Meet Lourdes Lopez, Miami City Ballet’s new artistic director
It could not have been a better opening night for an artist who left Miami in the 70s seeking opportunities in the field of classical dance which at the time this city could not offer. Lourdes Lopez, Miami City Ballet’s new artistic director was nervous, yet calm and radiant in one of the most important nights of her career.
On October 19th, The company launched the 2012-2013 season with quite an eclectic program which they called “Fire and Ice”. For Lourdes Lopez it was a dream come true, being at the helm of the Miami City Ballet in a city inundated with so many cultural activities and surrounded by the love and support of the community. The evening began with some heartfelt words from Ms. Lopez.
Lourdes Lopez on the direction of the Miami City Ballet
In her opening remarks she thanked and gave credit to Toby Lerner Ansin and to Edward Villela (former Artistic Director) for their vision in identifying the need in South Florida for a world-class ballet company. Ms. Lopez, a Miami resident who moved to New York to pursue a career in dance at a very early age, is happy to be back in Miami, a city that she loves almost as much as she loves dancing.
The program consisted of three well-known ballets. Les Patineurs (The Skating Party), Choreography by Sir Frederick Ashton, Music by Giacomo Meyerbeer, was first performed in 1937 in London and to this day continues to be a crowd pleaser because of its beautiful music and wintery scenery.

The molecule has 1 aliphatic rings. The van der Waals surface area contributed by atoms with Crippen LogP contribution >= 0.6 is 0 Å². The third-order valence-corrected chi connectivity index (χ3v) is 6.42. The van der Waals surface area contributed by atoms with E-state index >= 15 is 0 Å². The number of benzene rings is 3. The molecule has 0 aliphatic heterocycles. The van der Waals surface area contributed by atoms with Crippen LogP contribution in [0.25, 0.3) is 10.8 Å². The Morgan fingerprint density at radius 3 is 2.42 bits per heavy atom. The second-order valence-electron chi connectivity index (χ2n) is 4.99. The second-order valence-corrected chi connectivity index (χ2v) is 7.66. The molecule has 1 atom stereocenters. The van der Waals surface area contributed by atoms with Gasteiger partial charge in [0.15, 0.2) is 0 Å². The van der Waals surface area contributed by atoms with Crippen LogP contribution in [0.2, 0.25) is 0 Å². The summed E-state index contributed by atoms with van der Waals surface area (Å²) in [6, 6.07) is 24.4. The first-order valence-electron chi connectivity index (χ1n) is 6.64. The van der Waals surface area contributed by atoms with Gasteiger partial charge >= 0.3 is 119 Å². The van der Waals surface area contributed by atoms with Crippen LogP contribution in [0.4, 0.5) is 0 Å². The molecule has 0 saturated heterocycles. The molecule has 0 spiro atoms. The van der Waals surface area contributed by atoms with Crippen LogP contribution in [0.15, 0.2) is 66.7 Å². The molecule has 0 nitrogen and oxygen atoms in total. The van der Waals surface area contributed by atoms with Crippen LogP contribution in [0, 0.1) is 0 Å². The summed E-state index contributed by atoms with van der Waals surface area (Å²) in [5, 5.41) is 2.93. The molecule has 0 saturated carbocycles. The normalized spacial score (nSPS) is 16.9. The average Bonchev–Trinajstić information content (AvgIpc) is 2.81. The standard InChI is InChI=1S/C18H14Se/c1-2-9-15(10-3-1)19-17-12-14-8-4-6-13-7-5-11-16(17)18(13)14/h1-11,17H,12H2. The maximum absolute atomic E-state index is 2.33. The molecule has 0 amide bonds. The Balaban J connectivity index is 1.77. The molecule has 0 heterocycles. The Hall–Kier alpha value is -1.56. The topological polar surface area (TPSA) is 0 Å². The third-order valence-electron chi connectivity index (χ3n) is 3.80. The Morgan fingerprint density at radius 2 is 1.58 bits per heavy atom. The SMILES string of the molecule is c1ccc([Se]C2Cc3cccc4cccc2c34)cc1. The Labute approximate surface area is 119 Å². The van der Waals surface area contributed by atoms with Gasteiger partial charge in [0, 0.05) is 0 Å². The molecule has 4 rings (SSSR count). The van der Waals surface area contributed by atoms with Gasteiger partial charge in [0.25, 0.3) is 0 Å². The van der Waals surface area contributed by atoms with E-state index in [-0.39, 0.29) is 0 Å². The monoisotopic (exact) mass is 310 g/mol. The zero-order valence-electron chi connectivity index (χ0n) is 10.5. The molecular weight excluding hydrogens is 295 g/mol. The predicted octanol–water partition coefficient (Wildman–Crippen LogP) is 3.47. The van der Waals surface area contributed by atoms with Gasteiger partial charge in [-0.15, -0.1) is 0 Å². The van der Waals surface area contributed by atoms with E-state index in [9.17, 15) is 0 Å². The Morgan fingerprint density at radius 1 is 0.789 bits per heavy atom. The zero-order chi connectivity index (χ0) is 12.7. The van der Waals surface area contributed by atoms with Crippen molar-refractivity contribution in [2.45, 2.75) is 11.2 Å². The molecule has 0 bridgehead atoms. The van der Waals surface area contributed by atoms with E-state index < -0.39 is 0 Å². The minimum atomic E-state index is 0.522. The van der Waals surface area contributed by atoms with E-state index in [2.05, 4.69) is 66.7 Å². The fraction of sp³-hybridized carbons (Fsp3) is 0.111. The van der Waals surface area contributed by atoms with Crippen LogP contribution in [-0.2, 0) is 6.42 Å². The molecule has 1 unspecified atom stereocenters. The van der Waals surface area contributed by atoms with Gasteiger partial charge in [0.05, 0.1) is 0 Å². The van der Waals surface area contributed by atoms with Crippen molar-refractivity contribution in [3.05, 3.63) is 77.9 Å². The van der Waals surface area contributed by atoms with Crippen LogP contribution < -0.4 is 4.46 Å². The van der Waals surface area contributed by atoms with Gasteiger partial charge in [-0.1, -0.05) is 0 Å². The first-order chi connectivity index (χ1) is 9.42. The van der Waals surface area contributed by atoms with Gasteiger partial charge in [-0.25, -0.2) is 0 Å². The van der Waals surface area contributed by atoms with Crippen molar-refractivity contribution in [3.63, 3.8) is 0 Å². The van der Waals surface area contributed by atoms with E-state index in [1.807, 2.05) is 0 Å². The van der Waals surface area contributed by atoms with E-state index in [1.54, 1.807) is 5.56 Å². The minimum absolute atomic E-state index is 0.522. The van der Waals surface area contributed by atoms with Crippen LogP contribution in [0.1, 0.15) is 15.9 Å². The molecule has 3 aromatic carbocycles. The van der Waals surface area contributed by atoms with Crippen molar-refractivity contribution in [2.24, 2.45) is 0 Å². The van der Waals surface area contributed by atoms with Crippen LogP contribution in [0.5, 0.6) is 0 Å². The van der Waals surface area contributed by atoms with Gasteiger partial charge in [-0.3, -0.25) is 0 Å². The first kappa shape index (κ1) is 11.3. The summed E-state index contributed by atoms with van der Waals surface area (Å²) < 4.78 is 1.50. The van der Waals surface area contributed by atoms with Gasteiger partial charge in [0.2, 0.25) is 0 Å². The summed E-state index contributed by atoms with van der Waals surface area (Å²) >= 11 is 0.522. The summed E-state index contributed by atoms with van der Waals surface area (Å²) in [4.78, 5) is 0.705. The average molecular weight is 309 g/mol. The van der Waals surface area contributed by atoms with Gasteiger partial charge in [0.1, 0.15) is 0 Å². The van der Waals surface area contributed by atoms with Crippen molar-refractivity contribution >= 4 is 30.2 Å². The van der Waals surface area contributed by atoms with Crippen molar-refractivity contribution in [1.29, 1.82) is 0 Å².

The second featured ballet was Apollo. Apollo is both George Balanchine’s first great work and the first work on which he collaborated with Stravinsky. The ballet is a narrative work which follows the ancient myth of the god, Apollo. The ballet opens with Apollo’s first variation, the young poet playing the lute. He is then joined by the three Muses who inspire and direct his energy. The three dance with Apollo and then individually with him until he realizes his role as the god of beauty and light.
The third ballet of the night was Piazzola Caldera, choreographed by Paul Taylor, music by Astor Piazzola and Jerry Peterburshsky. This ballet describes the predatory dance that originated in the brothels of Buenos Aires at the turn of the 20th Century. The music of Tango with Spanish, Italian, Indian, African and Jewish influences was taken to new heights by Astor Piazzola. Without a single Tango step, Paul Taylor captures the essence of Tango Culture. Miami City Ballet was the first dance company outside of the Paul Taylor Dance Company to be licensed to perform the work. All three ballets were executed with the precision and elegance that the company has become famous for.
We wish Lourdes Lopez and the Miami City Ballet company continued success as they enter this new era and we look forward to working together to celebrate the 500 years of Florida.